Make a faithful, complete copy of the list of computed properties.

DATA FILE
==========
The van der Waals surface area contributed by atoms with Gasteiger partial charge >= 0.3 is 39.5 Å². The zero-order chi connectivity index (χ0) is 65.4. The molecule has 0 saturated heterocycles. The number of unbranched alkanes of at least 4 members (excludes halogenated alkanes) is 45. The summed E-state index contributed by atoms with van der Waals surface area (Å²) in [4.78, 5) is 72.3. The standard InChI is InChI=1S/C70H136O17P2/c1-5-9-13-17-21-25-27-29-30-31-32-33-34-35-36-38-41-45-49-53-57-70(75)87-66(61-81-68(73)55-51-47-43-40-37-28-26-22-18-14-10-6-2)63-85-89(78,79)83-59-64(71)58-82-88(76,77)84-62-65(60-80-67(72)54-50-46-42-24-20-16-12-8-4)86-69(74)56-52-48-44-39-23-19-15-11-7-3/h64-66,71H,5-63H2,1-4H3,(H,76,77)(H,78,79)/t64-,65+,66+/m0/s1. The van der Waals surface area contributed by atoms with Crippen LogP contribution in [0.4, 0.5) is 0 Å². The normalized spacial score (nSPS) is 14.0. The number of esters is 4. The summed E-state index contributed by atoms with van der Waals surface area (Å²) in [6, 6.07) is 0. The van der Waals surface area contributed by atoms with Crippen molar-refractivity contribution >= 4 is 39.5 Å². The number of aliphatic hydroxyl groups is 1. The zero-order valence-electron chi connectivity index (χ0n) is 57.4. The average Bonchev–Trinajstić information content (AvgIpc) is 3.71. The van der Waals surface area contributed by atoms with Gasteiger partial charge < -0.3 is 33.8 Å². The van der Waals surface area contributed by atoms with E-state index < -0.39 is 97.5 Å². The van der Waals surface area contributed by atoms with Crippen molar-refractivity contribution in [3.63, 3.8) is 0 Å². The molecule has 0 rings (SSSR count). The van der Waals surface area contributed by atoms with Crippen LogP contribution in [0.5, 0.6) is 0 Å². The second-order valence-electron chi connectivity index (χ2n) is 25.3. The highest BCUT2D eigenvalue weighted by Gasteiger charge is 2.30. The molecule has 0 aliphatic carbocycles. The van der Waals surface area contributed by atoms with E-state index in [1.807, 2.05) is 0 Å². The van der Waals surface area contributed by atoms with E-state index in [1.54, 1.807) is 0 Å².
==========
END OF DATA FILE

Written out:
The van der Waals surface area contributed by atoms with Gasteiger partial charge >= 0.3 is 39.5 Å². The zero-order chi connectivity index (χ0) is 65.4. The molecule has 0 saturated heterocycles. The number of unbranched alkanes of at least 4 members (excludes halogenated alkanes) is 45. The summed E-state index contributed by atoms with van der Waals surface area (Å²) in [4.78, 5) is 72.3. The standard InChI is InChI=1S/C70H136O17P2/c1-5-9-13-17-21-25-27-29-30-31-32-33-34-35-36-38-41-45-49-53-57-70(75)87-66(61-81-68(73)55-51-47-43-40-37-28-26-22-18-14-10-6-2)63-85-89(78,79)83-59-64(71)58-82-88(76,77)84-62-65(60-80-67(72)54-50-46-42-24-20-16-12-8-4)86-69(74)56-52-48-44-39-23-19-15-11-7-3/h64-66,71H,5-63H2,1-4H3,(H,76,77)(H,78,79)/t64-,65+,66+/m0/s1. The van der Waals surface area contributed by atoms with Crippen LogP contribution in [0.4, 0.5) is 0 Å². The normalized spacial score (nSPS) is 14.0. The number of esters is 4. The summed E-state index contributed by atoms with van der Waals surface area (Å²) in [6, 6.07) is 0. The van der Waals surface area contributed by atoms with Crippen molar-refractivity contribution >= 4 is 39.5 Å². The number of aliphatic hydroxyl groups is 1. The zero-order valence-electron chi connectivity index (χ0n) is 57.4. The average Bonchev–Trinajstić information content (AvgIpc) is 3.71. The van der Waals surface area contributed by atoms with Gasteiger partial charge < -0.3 is 33.8 Å². The van der Waals surface area contributed by atoms with E-state index < -0.39 is 97.5 Å². The van der Waals surface area contributed by atoms with Crippen molar-refractivity contribution in [3.63, 3.8) is 0 Å². The molecule has 0 rings (SSSR count). The van der Waals surface area contributed by atoms with Crippen LogP contribution in [0.5, 0.6) is 0 Å². The second-order valence-electron chi connectivity index (χ2n) is 25.3. The highest BCUT2D eigenvalue weighted by Gasteiger charge is 2.30. The molecule has 0 aliphatic carbocycles. The van der Waals surface area contributed by atoms with E-state index in [1.807, 2.05) is 0 Å². The van der Waals surface area contributed by atoms with E-state index in [1.54, 1.807) is 0 Å².